Irrespective of the outcome of horseman Jock Paget's hearing over a banned substance found in his horse, there are strong reminders for the New Zealand eventing community.
Paget will face an International Equestrian Federation judicial tribunal in Lausanne after the B sample taken from his Badminton and Burghley-winning horse Clifton Promise tested positive to Reserpine, a sedative used to help recovery from lengthy injuries.
Paget was advised on October 14 the A sample from the Burghley test in September had been positive. He now has 21 days to prepare his dossier of evidence explaining how the drug got into the horse's system.
New Zealand has a large number of riders either at the top of the three-day eventing game based in the United Kingdom - such as double Olympic champion Mark Todd, world No1 Andrew Nicholson, Caroline Powell, Jonelle Richards and Clarke Johnstone - or in the up-and-coming category.
Equestrian Sport New Zealand boss Jim Ellis said yesterday that Paget's experience was a sobering reminder of the obligations on riders.
"That's a process we've been going through with all those riders," Ellis said.
"It's a salient lesson to all people in the sport. We are strong supporters of Clean Sport (FEI anti-doping programme), the rules are clear around what can and can't be in horses systems and it's difficult with horses, there's no question about that."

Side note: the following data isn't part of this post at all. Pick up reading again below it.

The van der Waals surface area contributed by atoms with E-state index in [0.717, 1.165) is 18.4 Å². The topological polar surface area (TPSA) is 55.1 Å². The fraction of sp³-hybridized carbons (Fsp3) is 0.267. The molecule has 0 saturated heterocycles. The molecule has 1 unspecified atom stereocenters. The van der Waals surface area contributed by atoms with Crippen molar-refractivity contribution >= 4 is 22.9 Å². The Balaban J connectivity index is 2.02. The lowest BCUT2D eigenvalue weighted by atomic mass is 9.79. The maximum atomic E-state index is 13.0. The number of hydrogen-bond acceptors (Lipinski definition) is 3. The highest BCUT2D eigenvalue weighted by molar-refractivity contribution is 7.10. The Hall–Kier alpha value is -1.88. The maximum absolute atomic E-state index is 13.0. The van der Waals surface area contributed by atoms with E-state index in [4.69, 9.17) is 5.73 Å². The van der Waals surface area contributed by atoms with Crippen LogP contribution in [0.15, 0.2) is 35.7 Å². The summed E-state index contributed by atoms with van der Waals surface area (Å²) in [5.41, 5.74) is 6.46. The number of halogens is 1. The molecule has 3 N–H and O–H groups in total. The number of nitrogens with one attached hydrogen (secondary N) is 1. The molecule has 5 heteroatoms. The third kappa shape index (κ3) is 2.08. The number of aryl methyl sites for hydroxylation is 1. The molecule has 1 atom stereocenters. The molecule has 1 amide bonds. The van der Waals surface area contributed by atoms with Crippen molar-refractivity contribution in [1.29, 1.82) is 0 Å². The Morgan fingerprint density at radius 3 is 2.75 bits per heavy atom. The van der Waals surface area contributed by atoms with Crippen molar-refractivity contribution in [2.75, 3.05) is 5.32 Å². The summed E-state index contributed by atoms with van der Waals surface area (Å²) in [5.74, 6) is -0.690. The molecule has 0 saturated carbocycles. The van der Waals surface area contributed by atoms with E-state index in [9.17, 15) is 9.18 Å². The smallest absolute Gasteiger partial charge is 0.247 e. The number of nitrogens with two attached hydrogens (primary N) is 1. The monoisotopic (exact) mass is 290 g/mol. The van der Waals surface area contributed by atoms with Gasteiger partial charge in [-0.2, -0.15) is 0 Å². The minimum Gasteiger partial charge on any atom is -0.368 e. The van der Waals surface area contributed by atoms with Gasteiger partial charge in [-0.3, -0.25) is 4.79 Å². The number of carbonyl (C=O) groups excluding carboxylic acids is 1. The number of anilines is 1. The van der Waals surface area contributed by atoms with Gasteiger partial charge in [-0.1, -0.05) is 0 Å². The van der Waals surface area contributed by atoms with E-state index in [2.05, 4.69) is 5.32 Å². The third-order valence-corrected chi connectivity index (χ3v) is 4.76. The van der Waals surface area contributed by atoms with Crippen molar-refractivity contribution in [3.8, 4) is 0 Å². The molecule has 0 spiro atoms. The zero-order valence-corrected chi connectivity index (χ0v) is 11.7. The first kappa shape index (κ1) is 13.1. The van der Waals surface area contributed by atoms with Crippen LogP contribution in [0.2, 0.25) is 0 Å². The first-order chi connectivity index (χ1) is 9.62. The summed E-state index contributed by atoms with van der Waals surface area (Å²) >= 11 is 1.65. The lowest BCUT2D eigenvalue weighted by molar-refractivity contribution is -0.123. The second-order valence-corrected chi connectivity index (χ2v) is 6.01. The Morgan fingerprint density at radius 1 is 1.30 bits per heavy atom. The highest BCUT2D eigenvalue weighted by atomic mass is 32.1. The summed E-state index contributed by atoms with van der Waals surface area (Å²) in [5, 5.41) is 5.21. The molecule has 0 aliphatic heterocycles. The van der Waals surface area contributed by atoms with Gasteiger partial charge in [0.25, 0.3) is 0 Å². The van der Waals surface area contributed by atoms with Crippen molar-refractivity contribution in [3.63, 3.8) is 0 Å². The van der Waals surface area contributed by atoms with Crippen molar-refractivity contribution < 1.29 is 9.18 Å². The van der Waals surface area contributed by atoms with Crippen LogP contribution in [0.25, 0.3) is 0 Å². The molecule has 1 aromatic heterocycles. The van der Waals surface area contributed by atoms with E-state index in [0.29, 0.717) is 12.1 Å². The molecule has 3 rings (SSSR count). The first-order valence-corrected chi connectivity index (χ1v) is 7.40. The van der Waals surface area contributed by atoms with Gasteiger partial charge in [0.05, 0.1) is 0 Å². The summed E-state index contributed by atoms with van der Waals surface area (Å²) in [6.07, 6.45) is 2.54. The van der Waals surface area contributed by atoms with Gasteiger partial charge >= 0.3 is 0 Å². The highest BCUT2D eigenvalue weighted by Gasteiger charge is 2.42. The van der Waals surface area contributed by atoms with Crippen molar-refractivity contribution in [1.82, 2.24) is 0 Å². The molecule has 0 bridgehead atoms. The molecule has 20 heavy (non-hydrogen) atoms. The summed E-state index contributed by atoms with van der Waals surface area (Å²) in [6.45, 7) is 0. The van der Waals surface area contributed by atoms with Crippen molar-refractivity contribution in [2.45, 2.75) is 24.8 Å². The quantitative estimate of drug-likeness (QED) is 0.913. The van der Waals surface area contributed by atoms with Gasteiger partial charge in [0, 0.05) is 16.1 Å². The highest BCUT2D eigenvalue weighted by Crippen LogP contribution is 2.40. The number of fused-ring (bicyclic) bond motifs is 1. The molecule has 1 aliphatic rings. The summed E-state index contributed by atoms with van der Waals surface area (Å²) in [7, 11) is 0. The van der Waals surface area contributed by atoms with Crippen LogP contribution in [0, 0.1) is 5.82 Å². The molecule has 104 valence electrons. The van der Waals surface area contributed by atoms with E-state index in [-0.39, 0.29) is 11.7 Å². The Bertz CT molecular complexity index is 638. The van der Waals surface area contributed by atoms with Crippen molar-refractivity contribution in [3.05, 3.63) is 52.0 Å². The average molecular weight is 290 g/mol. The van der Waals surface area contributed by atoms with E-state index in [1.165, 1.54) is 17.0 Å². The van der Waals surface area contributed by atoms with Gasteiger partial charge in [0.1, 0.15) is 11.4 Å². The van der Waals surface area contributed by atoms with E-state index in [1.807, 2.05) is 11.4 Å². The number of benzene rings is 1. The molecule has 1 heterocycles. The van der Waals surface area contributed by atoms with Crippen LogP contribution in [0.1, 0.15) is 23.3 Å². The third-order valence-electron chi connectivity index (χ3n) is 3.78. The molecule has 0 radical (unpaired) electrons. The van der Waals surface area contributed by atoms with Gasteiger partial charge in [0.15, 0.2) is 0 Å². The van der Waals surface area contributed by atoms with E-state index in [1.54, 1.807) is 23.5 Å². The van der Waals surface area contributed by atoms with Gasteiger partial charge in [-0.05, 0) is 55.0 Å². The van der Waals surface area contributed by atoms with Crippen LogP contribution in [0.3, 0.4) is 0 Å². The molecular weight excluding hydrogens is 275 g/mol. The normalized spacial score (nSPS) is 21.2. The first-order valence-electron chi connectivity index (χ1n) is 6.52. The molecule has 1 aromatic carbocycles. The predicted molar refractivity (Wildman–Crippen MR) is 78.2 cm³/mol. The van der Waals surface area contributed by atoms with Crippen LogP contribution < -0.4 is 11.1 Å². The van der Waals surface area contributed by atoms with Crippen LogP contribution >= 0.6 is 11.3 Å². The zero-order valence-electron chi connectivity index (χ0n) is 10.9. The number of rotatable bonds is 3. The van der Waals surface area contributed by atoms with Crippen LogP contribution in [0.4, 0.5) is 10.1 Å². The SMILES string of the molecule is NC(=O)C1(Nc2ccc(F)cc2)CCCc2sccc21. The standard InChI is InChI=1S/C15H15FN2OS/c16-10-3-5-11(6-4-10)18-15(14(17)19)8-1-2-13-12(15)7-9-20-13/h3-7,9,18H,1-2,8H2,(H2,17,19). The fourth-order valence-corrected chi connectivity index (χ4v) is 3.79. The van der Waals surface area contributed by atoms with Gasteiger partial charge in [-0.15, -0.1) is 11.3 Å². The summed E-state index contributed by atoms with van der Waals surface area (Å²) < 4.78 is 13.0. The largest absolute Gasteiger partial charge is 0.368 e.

Ellis said it is unlikely the hearing will take place before the latter part of the first quarter of next year, leaving Paget's ability to earn a living down to private lessons. He was stood down by EQNZ, as per FEI regulations, when the A sample failed.
"If there is a silver lining it's that it is the European off-season, so having missed the final event in France (the Pau four-star late last month) there isn't any competition until March," Ellis said.
In a statement Paget, part of New Zealand's bronze medal-winning team at last year's London Olympics and world No3 at the time of the Burghley win, said he is confident of providing a comprehensive explanation to the FEI.
Ellis backs Paget's positive stance.
"We do have real confidence that Jock can present a really plausible and persuasive case to the FEI," he said.